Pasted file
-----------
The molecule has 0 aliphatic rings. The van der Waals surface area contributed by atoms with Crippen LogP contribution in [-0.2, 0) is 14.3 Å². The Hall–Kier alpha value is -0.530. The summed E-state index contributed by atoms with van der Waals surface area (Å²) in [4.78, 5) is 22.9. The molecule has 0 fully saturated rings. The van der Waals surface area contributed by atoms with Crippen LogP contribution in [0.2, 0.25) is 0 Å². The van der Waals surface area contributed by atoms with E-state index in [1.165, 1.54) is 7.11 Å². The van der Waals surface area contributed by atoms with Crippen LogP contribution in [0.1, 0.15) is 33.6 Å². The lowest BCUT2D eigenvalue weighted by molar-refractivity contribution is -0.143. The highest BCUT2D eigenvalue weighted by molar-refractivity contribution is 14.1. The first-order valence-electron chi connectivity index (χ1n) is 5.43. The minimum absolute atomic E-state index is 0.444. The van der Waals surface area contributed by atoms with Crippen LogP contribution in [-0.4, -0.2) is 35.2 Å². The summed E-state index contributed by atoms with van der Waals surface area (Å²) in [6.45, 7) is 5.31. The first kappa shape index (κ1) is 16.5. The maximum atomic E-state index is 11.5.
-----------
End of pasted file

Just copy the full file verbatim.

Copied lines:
The molecule has 0 aliphatic rings. The van der Waals surface area contributed by atoms with Crippen LogP contribution in [-0.2, 0) is 14.3 Å². The Hall–Kier alpha value is -0.530. The summed E-state index contributed by atoms with van der Waals surface area (Å²) in [4.78, 5) is 22.9. The molecule has 0 fully saturated rings. The van der Waals surface area contributed by atoms with Crippen LogP contribution in [0.2, 0.25) is 0 Å². The van der Waals surface area contributed by atoms with E-state index in [1.165, 1.54) is 7.11 Å². The van der Waals surface area contributed by atoms with Crippen LogP contribution in [0.1, 0.15) is 33.6 Å². The lowest BCUT2D eigenvalue weighted by molar-refractivity contribution is -0.143. The highest BCUT2D eigenvalue weighted by molar-refractivity contribution is 14.1. The first-order valence-electron chi connectivity index (χ1n) is 5.43. The minimum absolute atomic E-state index is 0.444. The van der Waals surface area contributed by atoms with Crippen LogP contribution in [-0.4, -0.2) is 35.2 Å². The summed E-state index contributed by atoms with van der Waals surface area (Å²) in [6.45, 7) is 5.31. The first kappa shape index (κ1) is 16.5. The maximum atomic E-state index is 11.5.